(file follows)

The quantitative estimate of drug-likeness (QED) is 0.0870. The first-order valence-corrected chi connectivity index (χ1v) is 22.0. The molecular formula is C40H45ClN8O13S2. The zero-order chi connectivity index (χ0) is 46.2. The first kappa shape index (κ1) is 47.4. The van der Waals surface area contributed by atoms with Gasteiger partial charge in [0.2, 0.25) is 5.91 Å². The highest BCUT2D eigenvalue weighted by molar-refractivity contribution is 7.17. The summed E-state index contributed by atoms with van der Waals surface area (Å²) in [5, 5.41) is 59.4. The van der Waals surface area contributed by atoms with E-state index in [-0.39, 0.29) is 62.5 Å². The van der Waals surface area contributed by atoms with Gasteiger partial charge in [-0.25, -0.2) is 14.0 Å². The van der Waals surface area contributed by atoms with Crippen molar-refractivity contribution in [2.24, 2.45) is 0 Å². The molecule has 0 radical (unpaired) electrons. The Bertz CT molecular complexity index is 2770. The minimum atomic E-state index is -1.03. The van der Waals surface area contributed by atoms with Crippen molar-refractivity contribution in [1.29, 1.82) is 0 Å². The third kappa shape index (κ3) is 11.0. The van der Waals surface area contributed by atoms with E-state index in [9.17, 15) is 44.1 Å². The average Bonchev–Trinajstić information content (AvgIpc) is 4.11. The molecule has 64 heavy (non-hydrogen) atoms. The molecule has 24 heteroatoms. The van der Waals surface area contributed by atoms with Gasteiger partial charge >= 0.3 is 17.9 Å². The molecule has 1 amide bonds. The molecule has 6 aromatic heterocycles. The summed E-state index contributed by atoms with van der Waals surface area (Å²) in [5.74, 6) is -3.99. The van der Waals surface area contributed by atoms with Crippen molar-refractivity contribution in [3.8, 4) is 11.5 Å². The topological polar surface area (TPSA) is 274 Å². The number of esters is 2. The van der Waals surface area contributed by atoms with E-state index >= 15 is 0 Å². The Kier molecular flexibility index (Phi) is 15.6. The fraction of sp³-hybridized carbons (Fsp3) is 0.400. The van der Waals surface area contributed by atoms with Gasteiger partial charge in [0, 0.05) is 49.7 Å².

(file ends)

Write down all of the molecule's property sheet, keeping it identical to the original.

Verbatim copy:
The quantitative estimate of drug-likeness (QED) is 0.0870. The first-order valence-corrected chi connectivity index (χ1v) is 22.0. The molecular formula is C40H45ClN8O13S2. The zero-order chi connectivity index (χ0) is 46.2. The first kappa shape index (κ1) is 47.4. The van der Waals surface area contributed by atoms with Gasteiger partial charge in [0.2, 0.25) is 5.91 Å². The highest BCUT2D eigenvalue weighted by molar-refractivity contribution is 7.17. The summed E-state index contributed by atoms with van der Waals surface area (Å²) in [5, 5.41) is 59.4. The van der Waals surface area contributed by atoms with E-state index in [-0.39, 0.29) is 62.5 Å². The van der Waals surface area contributed by atoms with Gasteiger partial charge in [-0.25, -0.2) is 14.0 Å². The van der Waals surface area contributed by atoms with Crippen molar-refractivity contribution in [2.24, 2.45) is 0 Å². The molecule has 0 radical (unpaired) electrons. The Bertz CT molecular complexity index is 2770. The minimum atomic E-state index is -1.03. The van der Waals surface area contributed by atoms with Crippen molar-refractivity contribution in [1.29, 1.82) is 0 Å². The third kappa shape index (κ3) is 11.0. The van der Waals surface area contributed by atoms with E-state index in [9.17, 15) is 44.1 Å². The average Bonchev–Trinajstić information content (AvgIpc) is 4.11. The molecule has 64 heavy (non-hydrogen) atoms. The molecule has 24 heteroatoms. The van der Waals surface area contributed by atoms with Gasteiger partial charge >= 0.3 is 17.9 Å². The molecule has 1 amide bonds. The molecule has 6 aromatic heterocycles. The summed E-state index contributed by atoms with van der Waals surface area (Å²) in [5.74, 6) is -3.99. The van der Waals surface area contributed by atoms with Crippen molar-refractivity contribution in [3.8, 4) is 11.5 Å². The topological polar surface area (TPSA) is 274 Å². The number of esters is 2. The van der Waals surface area contributed by atoms with E-state index >= 15 is 0 Å². The Kier molecular flexibility index (Phi) is 15.6. The fraction of sp³-hybridized carbons (Fsp3) is 0.400. The van der Waals surface area contributed by atoms with Gasteiger partial charge in [0, 0.05) is 49.7 Å².